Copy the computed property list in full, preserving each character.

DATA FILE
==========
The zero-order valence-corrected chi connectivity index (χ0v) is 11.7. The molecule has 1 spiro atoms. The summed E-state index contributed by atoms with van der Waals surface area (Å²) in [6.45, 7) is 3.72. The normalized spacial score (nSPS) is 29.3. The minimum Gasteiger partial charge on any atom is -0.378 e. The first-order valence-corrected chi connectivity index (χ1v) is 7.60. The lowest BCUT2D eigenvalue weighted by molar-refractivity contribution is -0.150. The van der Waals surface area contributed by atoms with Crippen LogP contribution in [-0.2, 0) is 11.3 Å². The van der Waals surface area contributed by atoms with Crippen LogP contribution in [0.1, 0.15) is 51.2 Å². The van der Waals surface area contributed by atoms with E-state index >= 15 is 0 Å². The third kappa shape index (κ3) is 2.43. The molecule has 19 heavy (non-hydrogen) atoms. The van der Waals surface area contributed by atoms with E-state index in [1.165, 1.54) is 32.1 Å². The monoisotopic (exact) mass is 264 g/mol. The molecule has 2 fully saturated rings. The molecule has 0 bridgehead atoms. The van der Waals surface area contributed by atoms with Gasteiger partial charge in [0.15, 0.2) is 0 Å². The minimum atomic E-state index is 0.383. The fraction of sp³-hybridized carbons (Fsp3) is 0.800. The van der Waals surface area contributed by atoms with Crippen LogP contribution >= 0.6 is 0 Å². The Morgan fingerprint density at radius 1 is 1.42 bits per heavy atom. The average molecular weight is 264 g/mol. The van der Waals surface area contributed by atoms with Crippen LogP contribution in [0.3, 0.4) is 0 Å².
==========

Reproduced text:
The zero-order valence-corrected chi connectivity index (χ0v) is 11.7. The molecule has 1 spiro atoms. The summed E-state index contributed by atoms with van der Waals surface area (Å²) in [6.45, 7) is 3.72. The normalized spacial score (nSPS) is 29.3. The minimum Gasteiger partial charge on any atom is -0.378 e. The first-order valence-corrected chi connectivity index (χ1v) is 7.60. The lowest BCUT2D eigenvalue weighted by molar-refractivity contribution is -0.150. The van der Waals surface area contributed by atoms with Crippen LogP contribution in [-0.2, 0) is 11.3 Å². The van der Waals surface area contributed by atoms with Crippen LogP contribution in [0.1, 0.15) is 51.2 Å². The van der Waals surface area contributed by atoms with E-state index >= 15 is 0 Å². The third kappa shape index (κ3) is 2.43. The molecule has 19 heavy (non-hydrogen) atoms. The van der Waals surface area contributed by atoms with E-state index in [1.165, 1.54) is 32.1 Å². The monoisotopic (exact) mass is 264 g/mol. The molecule has 2 fully saturated rings. The molecule has 0 bridgehead atoms. The van der Waals surface area contributed by atoms with Gasteiger partial charge in [0.15, 0.2) is 0 Å². The minimum atomic E-state index is 0.383. The fraction of sp³-hybridized carbons (Fsp3) is 0.800. The van der Waals surface area contributed by atoms with Crippen LogP contribution >= 0.6 is 0 Å². The Morgan fingerprint density at radius 1 is 1.42 bits per heavy atom. The average molecular weight is 264 g/mol. The van der Waals surface area contributed by atoms with Crippen LogP contribution in [0.3, 0.4) is 0 Å².